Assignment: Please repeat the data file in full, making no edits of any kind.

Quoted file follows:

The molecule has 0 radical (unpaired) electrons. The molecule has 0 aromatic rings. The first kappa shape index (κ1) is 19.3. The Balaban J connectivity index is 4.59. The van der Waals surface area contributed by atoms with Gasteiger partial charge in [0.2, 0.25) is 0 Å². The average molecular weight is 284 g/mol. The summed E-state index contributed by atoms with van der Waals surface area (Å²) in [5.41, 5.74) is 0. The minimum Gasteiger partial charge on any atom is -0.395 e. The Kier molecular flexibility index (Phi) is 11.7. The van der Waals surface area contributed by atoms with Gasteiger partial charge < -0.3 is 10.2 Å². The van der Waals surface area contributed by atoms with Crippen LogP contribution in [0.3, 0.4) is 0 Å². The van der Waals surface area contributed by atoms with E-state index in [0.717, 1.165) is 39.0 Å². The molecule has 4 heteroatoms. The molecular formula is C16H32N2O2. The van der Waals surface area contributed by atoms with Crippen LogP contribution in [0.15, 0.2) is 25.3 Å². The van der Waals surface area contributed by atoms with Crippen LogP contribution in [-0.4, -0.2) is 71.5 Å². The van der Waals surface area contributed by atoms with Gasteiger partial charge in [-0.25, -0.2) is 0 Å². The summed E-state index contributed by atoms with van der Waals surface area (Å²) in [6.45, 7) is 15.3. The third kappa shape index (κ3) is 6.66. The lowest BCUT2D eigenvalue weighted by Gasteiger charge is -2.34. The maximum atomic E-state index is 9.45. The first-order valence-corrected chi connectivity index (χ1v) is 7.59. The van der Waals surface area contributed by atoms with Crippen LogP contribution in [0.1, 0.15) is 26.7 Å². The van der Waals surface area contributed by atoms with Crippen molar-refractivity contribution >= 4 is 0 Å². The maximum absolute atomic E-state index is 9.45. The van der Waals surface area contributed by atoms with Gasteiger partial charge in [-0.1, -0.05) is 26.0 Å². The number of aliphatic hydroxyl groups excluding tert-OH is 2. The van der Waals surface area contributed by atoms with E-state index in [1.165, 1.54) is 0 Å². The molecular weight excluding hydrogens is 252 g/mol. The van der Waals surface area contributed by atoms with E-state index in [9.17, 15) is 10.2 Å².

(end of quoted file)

The molecule has 0 radical (unpaired) electrons. The molecule has 0 aromatic rings. The first kappa shape index (κ1) is 19.3. The Balaban J connectivity index is 4.59. The van der Waals surface area contributed by atoms with Gasteiger partial charge in [0.2, 0.25) is 0 Å². The average molecular weight is 284 g/mol. The summed E-state index contributed by atoms with van der Waals surface area (Å²) in [5.41, 5.74) is 0. The minimum Gasteiger partial charge on any atom is -0.395 e. The Kier molecular flexibility index (Phi) is 11.7. The van der Waals surface area contributed by atoms with Gasteiger partial charge < -0.3 is 10.2 Å². The van der Waals surface area contributed by atoms with Crippen LogP contribution in [0.3, 0.4) is 0 Å². The van der Waals surface area contributed by atoms with E-state index in [0.717, 1.165) is 39.0 Å². The molecule has 4 heteroatoms. The molecular formula is C16H32N2O2. The van der Waals surface area contributed by atoms with Crippen LogP contribution in [0.15, 0.2) is 25.3 Å². The van der Waals surface area contributed by atoms with Crippen LogP contribution in [-0.4, -0.2) is 71.5 Å². The van der Waals surface area contributed by atoms with Gasteiger partial charge in [-0.25, -0.2) is 0 Å². The summed E-state index contributed by atoms with van der Waals surface area (Å²) in [6.45, 7) is 15.3. The third kappa shape index (κ3) is 6.66. The lowest BCUT2D eigenvalue weighted by Gasteiger charge is -2.34. The maximum atomic E-state index is 9.45. The first-order valence-corrected chi connectivity index (χ1v) is 7.59. The van der Waals surface area contributed by atoms with Crippen LogP contribution in [0.1, 0.15) is 26.7 Å². The van der Waals surface area contributed by atoms with Crippen molar-refractivity contribution >= 4 is 0 Å². The maximum absolute atomic E-state index is 9.45. The van der Waals surface area contributed by atoms with Gasteiger partial charge in [-0.1, -0.05) is 26.0 Å². The number of aliphatic hydroxyl groups excluding tert-OH is 2. The van der Waals surface area contributed by atoms with E-state index in [1.165, 1.54) is 0 Å². The molecular weight excluding hydrogens is 252 g/mol. The van der Waals surface area contributed by atoms with E-state index in [9.17, 15) is 10.2 Å².